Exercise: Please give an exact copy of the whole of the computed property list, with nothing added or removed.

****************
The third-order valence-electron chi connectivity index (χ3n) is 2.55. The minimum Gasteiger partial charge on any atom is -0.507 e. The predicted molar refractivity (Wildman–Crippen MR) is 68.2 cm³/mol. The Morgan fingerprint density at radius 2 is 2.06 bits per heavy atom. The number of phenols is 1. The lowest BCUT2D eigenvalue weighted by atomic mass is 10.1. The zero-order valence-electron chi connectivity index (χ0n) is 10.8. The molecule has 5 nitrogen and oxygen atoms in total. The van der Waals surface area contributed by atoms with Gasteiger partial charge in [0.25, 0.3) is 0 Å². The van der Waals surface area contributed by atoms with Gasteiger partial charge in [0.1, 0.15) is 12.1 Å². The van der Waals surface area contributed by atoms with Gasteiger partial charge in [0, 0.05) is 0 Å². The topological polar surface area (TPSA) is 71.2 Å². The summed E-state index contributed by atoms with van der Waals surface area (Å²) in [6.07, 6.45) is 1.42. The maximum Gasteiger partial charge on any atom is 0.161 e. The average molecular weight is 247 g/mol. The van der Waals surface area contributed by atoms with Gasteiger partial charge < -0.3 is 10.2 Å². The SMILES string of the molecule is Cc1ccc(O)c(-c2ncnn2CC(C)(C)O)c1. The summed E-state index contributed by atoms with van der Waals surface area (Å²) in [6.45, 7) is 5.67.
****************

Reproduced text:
The third-order valence-electron chi connectivity index (χ3n) is 2.55. The minimum Gasteiger partial charge on any atom is -0.507 e. The predicted molar refractivity (Wildman–Crippen MR) is 68.2 cm³/mol. The Morgan fingerprint density at radius 2 is 2.06 bits per heavy atom. The number of phenols is 1. The lowest BCUT2D eigenvalue weighted by atomic mass is 10.1. The zero-order valence-electron chi connectivity index (χ0n) is 10.8. The molecule has 5 nitrogen and oxygen atoms in total. The van der Waals surface area contributed by atoms with Gasteiger partial charge in [0.25, 0.3) is 0 Å². The van der Waals surface area contributed by atoms with Gasteiger partial charge in [0.1, 0.15) is 12.1 Å². The van der Waals surface area contributed by atoms with Gasteiger partial charge in [0, 0.05) is 0 Å². The topological polar surface area (TPSA) is 71.2 Å². The summed E-state index contributed by atoms with van der Waals surface area (Å²) in [6.07, 6.45) is 1.42. The maximum Gasteiger partial charge on any atom is 0.161 e. The average molecular weight is 247 g/mol. The van der Waals surface area contributed by atoms with Gasteiger partial charge < -0.3 is 10.2 Å². The SMILES string of the molecule is Cc1ccc(O)c(-c2ncnn2CC(C)(C)O)c1. The summed E-state index contributed by atoms with van der Waals surface area (Å²) in [6.45, 7) is 5.67.